One nice thing about container gardens is that the plants are neatly contained — there is no chance of them creeping into areas where they are unwanted and creating a jumbled chaos in the garden. The crisp tidy look that is innate to potted plants lends itself well to a modern aesthetic. For a clean, refined patio garden that zings with architectural elegance, use single color glossy-glazed ceramic pots and choose plants that have a similarly restrained form.
As the polar opposite of a cottage garden, the modernist aesthetic emphasizes form and texture over exuberant flower displays. Fortunately, there are an abundance of easy-to-grow species that fit this description and are also happy to live in a pot. The following species excel in this equation and allow you to have an instant Zen garden on you deck or patio, creating a unique personal retreat.
Bamboo & Japanese Forest Grass
Especially the types with colored canes like Black Bamboo (Phyllostachys nigra), has a wonderfully clear, calming feel and can be used to create an enchanting enclosure around the patio area. Japanese Forest Grass (Hakonechloa macra) is a shade tolerant species that will soften the base of a bamboo planting with its lush, drooping foliage. Both will live happily in a large planter for many years.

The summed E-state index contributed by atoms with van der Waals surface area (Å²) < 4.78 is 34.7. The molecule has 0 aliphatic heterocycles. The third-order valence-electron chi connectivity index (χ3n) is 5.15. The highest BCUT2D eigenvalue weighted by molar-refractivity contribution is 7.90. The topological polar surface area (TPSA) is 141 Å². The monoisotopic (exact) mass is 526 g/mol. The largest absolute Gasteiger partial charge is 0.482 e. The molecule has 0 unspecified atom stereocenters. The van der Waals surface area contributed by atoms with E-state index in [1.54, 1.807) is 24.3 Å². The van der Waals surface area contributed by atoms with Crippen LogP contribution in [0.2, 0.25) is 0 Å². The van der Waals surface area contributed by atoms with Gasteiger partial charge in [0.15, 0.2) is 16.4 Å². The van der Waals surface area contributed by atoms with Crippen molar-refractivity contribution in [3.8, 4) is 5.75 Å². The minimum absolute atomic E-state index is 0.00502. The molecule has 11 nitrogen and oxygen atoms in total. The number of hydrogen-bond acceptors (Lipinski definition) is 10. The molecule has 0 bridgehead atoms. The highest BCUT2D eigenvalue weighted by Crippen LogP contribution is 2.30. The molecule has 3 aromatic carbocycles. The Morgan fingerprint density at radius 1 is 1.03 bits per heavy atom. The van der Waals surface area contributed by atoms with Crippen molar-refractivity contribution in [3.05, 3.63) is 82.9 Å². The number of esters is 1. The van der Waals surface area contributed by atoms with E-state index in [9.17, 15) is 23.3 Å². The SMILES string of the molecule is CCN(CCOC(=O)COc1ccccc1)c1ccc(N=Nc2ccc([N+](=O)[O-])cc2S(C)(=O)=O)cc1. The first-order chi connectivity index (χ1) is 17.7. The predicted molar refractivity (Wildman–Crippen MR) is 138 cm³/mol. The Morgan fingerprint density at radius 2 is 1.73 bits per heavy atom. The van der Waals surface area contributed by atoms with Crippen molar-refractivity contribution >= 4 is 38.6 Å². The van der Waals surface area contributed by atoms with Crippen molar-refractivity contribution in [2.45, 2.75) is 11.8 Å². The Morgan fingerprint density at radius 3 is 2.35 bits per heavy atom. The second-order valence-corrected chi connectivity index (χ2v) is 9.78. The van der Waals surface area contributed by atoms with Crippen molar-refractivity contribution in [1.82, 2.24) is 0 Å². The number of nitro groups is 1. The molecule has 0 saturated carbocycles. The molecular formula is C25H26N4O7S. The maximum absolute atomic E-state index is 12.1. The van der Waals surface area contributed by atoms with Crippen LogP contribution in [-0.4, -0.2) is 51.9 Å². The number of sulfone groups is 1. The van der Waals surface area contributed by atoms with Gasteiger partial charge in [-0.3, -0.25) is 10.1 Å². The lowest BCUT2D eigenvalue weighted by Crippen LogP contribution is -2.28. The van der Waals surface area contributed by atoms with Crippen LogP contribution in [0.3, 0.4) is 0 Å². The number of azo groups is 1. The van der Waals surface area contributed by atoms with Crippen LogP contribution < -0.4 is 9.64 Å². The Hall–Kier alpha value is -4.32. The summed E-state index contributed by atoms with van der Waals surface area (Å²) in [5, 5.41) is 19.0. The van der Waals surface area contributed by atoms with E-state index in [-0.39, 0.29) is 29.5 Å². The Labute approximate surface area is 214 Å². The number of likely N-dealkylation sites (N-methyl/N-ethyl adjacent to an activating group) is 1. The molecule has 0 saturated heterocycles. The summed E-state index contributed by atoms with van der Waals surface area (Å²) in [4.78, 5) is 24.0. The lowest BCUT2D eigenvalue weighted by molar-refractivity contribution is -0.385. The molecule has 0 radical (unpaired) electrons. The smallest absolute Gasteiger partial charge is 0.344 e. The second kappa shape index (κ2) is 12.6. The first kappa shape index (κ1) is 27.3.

|Black Bamboo (Phyllostachys nigra)|
|Japanese Forest Grass (Hakonechloa macra)|
Horsetail & Blue Sedge
Horsetail (Equisetum hymale) has hollow, segmented stalks and a perfectly vertical growth habit just like bamboo, but it is completely leafless and grows only 3 to 4 feet tall. It is the ultimate architectural species for potted arrangements and, also like bamboo, looks best with something soft and flowing at its base. Try a planting of Blue Sedge (Carex glauca) for a striking contrast with the deep green horsetail stalks.
|Horsetail (Equisetum hymale)|
|Blue Sedge (Carex glauca)|
Fiber Optic Grass & Scotch Moss
Fiber Optic Grass (Isolepsis cernua) planted with a groundcover of Scotch Moss (Sagina subulata) around it gives a similar effect to the preceding examples, but in miniature. Fiber optic grass has incredibly fine, delicate blades, growing just 6 inches tall, while scotch moss, though not a true moss, is a low, fuzzy groundcover that stays under two inches tall.
|Fiber Optic Grass (Isolepsis cernua) |
|Scotch Moss (Sagina subulata)|